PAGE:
The acquisition of Five9 would have allowed for another tangential source of revenue, and a seamless way to bring customers a contact center offering, according to Zoom CEO Eric Yuan. That being said, this deal was not Zoom’s only option to bring customers a more holistic offering. The company plans to launch the Zoom Video Engagement Center, a cloud-based contact center solution, early next year. Following the cancellation of the deal, Five9 confirmed that the current partnership with Zoom would remain in place.

Additionally, the U.S. Justice Department began reviewing Zoom's proposed acquisition of Five9 due to possible national security concerns based on a document filed by United States regulators. However, analysts said the deal is likely to go through regardless. Zoom has also recently been scrutinized by the US government over their connection with China. Last year, a former Zoom executive was charged by US prosecutors for disrupting video meetings at the request of the Chinese government that commemorated the 31st anniversary of the Tiananmen Square crackdown.

Long-term Upsides

Zoom's short term vision is a matter of survival, but the deal they intended to execute revealed their long term vision is to establish themselves as a reliable cloud service provider for different industries. Their non-cloud-service revenues rely on a shrinking market, such shrinkage, which began immediately after sanitary restrictions were lifted, quickly translated into a 40% dip in zoom's stock. Five9 was in a very different situation : for years its share price had been stable. The reason for this stability is the company's market share (12% to 13% as of August 2021) which corresponds to the second position in the said market.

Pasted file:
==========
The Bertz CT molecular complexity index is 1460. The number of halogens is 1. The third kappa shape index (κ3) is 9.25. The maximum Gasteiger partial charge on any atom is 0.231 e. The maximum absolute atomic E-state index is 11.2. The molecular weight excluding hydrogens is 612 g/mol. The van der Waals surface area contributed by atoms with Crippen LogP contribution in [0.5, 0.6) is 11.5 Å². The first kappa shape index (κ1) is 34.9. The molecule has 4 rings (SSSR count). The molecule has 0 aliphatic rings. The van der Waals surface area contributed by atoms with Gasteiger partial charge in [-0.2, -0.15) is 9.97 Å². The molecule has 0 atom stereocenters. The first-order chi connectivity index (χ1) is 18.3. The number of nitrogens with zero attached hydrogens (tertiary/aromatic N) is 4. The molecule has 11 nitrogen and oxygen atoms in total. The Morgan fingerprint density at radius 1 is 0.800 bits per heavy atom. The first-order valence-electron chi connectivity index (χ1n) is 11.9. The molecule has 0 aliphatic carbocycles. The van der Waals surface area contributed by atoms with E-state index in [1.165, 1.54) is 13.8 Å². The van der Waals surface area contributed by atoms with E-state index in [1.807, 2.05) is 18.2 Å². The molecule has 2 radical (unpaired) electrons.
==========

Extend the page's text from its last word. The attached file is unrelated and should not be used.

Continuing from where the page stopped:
The call center cloud services sector has been in constant growth, Five9 multiplied its revenues by five between 2016 and 2021, Zoom could have used its size and its mastery of cloud services to leverage Five9's growth outlook and further its hold on the market controlled at 63% by Voxxify. More so, Five9 was following precisely that imperative of revenue growth and client acquisition, regardless of the 4% EBITDA which is significantly underwhelming for the SaaS sector.

Risks and Uncertainties

The announcement of the deal took little time to trigger investor and institutional mefiance : first came a steady decline of Zoom’s share price, down 23% by the twentieth of September ; then a storm of scrutiny fell upon Zoom and hindered its plans to acquire Five9. The US Department of Justice raised national security concerns over the acquisition noting that Zoom has had incidents with its operations in China. Namely, Zoom had mistakenly routed calls through China and one of their executives in the country had cooperated with local authorities to block the streaming of Tiananmen Square-related content in the US. American authorities are reluctant towards allowing companies that have relationships with or are owned by the Chinese to further expand their grip on the American communication sector.

The business outlook for Zoom also posed a problem and scepticism among analysts towards the acquisition. The future of Zoom’s revenues is uncertain now that the pandemic has ended. Zoom’s returns have become “less compelling” according to the Institutional Shareholder Services. Moreover the ISS recommended shareholders to vote against the transaction, based on political uncertainties regarding the deal and the underwhelming outlook for Zoom’s growth opportunities.

It comes as no surprise that Five9 shareholders concluded to terminate the deal following a meeting on Thursday September the thirtieth, a little over two months after the deal was originally announced.

“The all-stock deal exposes [Five9] shareholders to a more volatile stock whose growth prospects have become less compelling as society inches towards a post-pandemic environment,” - Institutional Shareholder Services